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Feb 09, 2007

PR Interview: How to Get Women's Wear Daily's Attention

SUMMARY: If you want to reach apparel retailers, you need to get your logo on WWD. Check out our exclusive interview with Managing Editor Richard Rosen to find out his deadlines for big news announcements, plus how to email his reporters to be included in this fusion of news, trends, culture and analysis.
Contact information
Richard Rosen
Managing Editor
Women's Wear Daily
7 W. 34th St.
New York, NY 100001

Total circulation: 45,538
Audience: 162,730 (ABC statement, 2005)

Rosen's background
Rosen began his career more than 32 years ago as a reporter at a New Jersey daily newspaper. He worked his way up to Assistant City Editor at the Star Ledger in Newark, then became a reporter for the New York Daily News, where he eventually served as Editorial Director for Internet content. He also worked as an editor for Bloomberg News and The New York Times.

Joining Women's Wear Daily in April 2004 was not as huge a mindset change as one might think. "What we write about touches so many areas that it's part and parcel of what the general interest newspapers do as well. It's highly competitive with The New York Times, The Wall Street Journal [and] the Daily News."

The industry is dynamic and exciting, and at the forefront of the cultural mix. The newspaper’s popularity and effect on the fashion business are so great that manufacturers have been known to adopt the publication’s terms. Even back in the 1960s, John Fairchild’s slogans, such as “sportive” and “cool chic” were used to promote girdles and other items.
The site was revamped in early February 2007. Among the new features, you will find more expressive photographs, numerous interactive opportunities, greater industry coverage, enhanced navigation and Web-only information.

Current editorial coverage
The daily paper (Monday through Friday) focuses mostly on retailing, fashion, beauty, accessories, apparel and textile production, media and celebrity coverage. In addition, it covers marketing, technology, government and politics, as they relate to retailing and manufacturing. A recent issue included stories about topics, such as:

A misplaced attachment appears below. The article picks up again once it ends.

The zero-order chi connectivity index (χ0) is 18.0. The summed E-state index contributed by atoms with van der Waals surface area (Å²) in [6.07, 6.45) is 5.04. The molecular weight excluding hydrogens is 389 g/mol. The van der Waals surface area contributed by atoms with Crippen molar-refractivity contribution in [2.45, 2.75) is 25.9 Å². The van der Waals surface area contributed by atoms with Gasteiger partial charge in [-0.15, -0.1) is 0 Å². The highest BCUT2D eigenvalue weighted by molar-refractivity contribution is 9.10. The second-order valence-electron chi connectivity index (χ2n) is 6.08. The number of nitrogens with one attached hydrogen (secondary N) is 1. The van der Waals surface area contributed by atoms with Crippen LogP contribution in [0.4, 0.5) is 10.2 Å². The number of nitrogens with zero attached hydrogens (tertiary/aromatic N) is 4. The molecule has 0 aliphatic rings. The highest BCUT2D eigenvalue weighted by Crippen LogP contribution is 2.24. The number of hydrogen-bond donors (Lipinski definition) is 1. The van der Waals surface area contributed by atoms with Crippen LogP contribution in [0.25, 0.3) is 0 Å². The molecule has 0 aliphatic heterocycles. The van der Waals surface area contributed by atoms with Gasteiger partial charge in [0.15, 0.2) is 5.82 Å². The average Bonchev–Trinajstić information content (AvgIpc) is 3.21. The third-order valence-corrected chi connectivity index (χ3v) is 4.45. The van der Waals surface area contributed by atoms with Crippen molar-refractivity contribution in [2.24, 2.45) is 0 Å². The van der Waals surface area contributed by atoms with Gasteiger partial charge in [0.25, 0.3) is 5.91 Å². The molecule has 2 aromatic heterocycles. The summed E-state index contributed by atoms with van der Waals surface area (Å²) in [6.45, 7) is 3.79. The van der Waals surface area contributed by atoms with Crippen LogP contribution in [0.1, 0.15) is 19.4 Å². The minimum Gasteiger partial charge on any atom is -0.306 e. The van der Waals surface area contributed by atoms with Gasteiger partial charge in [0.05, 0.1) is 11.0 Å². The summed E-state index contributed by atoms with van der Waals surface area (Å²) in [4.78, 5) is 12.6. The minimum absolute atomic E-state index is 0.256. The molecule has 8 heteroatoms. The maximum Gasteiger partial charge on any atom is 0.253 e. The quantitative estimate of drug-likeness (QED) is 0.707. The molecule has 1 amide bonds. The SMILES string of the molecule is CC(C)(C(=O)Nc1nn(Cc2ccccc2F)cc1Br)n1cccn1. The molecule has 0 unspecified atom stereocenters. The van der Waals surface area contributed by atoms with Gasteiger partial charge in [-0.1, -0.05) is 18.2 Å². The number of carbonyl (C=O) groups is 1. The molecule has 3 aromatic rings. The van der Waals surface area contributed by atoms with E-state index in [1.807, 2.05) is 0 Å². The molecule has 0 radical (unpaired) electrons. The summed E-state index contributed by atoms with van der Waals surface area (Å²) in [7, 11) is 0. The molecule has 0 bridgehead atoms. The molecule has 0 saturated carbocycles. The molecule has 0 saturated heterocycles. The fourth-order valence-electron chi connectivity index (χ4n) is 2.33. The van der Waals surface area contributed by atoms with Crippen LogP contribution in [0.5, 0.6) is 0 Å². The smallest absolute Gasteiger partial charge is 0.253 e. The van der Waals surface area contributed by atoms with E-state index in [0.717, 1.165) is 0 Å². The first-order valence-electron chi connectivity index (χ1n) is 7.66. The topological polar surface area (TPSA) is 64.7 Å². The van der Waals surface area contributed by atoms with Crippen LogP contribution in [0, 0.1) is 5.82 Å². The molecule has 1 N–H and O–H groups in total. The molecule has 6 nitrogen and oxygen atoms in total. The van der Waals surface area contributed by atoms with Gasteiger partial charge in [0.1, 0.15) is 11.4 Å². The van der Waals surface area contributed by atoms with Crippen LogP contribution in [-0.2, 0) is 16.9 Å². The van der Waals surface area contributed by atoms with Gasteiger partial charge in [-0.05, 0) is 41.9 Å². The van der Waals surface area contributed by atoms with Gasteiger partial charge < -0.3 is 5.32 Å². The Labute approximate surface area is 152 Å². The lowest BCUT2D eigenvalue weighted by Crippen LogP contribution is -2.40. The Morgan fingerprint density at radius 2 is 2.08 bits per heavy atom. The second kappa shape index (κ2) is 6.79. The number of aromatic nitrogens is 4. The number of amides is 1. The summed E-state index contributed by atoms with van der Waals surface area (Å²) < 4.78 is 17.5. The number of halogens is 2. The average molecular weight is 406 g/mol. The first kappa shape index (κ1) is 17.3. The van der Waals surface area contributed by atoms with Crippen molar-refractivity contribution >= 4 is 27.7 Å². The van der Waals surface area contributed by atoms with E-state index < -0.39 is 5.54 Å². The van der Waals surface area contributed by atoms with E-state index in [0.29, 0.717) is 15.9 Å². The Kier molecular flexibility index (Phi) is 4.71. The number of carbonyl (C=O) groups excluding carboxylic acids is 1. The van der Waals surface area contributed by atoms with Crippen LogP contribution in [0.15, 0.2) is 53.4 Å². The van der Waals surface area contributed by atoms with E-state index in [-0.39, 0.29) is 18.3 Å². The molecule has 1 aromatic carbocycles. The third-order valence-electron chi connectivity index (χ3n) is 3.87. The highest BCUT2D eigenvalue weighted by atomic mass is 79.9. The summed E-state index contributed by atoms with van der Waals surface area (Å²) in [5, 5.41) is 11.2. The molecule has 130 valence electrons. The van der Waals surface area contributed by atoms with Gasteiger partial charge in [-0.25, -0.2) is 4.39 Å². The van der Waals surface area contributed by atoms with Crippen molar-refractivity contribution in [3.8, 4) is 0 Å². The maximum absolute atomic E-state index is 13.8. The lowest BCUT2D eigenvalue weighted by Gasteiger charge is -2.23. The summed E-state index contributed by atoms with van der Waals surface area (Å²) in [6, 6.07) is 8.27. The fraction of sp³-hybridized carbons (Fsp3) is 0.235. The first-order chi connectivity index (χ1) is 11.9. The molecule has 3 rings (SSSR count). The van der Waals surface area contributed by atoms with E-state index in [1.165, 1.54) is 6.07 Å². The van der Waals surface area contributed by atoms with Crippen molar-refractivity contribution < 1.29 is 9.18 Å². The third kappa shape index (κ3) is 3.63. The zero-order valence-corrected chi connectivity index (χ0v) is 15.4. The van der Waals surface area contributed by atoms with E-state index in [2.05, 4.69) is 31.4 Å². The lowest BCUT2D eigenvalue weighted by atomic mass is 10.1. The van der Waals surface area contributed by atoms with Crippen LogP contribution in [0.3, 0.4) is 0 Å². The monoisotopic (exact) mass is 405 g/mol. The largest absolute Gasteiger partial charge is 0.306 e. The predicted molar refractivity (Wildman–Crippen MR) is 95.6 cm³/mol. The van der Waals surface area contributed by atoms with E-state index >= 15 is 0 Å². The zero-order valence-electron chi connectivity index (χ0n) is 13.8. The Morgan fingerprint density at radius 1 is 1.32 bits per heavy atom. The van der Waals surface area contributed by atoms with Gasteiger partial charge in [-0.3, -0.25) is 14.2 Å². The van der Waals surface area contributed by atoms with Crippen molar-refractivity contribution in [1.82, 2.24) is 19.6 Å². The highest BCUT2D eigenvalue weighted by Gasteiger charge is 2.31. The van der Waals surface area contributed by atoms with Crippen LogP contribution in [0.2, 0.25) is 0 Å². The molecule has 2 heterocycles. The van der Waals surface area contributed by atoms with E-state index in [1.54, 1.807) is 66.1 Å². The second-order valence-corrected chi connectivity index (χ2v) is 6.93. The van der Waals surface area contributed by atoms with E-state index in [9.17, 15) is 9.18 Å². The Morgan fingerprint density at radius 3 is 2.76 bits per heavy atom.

- Latest Blow for Gap: Gap Inc. experienced more hard times during the holidays and is re-examining product and merchandising strategies.
- Pucci Turns His Eye Toward Luxe Hotel: Ralph Pucci, best known for his expansive gallery for furniture, sculpture, rugs, lighting, photography, illustrations and mannequins, has a new venue for showcasing his eclectic mix.
- Post-Holiday Crush Can't Rescue Mass' Soft Season: Pressured by tough comparisons, unseasonable weather and a shift in shopping patterns, retailers reported soft December same-store sales.

A business newspaper at heart, WWD is considered to be the bible of the fashion industry. Readers include manufacturers, retailers, media and advertising professionals, Wall Street analysts and consultants.

Best way to pitch Rosen and his staff
First, read the newspaper to find out which editor covers which market (check the masthead). Market editors' email addresses follow the following formula: firstname.lastname(at)fairchildpub(dot)com

"I think that the most effective thing to do is probably target the market editors and the top editors and email them," Rosen says. By the top editors, he means editor James Fallon and/or himself. "For me, personally, phone calls are OK. Emails are obviously effective, because there isn't a lot of time."

You should also check out the editorial calendar to see if there's an upcoming issue in which your topic would fit best:

What Rosen looks for in a story pitch
"We are driven like every newspaper to get exclusives. That's the coin of the realm," he says. Make sure your pitches or press releases include the elements of a successful story: clarity of language, conciseness and focus on something truly special.

"The PR people should be able to sell it to us so we can look at a press release or an email right away and 'get it,' " Rosen says. "What's the wow factor? What's surprising about this? What's new about it? What's fresh about it?"

Rosen tries to look at all of his emails, but he doesn't always get to them, so "grab him by the lapels" with your subject line, the same way you would write a good headline. Three more tips:

Tip #1. Don't try to hype something if it's not there. Be straightforward.

Tip #2. Earn his trust by pitching only appropriate stories. "This is an industry that's built on relationships, and relationships are very important. It's a mutual process like anything else -- you get to know people, get to trust people. That's the bedrock of it."

Tip #3. Call to follow up. "I realize that the PR people have a job to do." If you don't hear back from him, it's probably because the story wasn't the right fit.

Pet peeves
No real pet peeves, he says, beyond the usual editor's grab-bag of annoyances: pitching inappropriate stories, not understanding the editorial focus, etc.

The paper closes around 8 p.m. This means that almost everything is sent to the printer by then. "If you've got a really big story, you can call us anytime, right up until 7:59." Otherwise, 6 to 8 p.m. is crunch time.

Favorite professional publication
WWD, of course. But Rosen also reads the Times and the Journal.

See Also:

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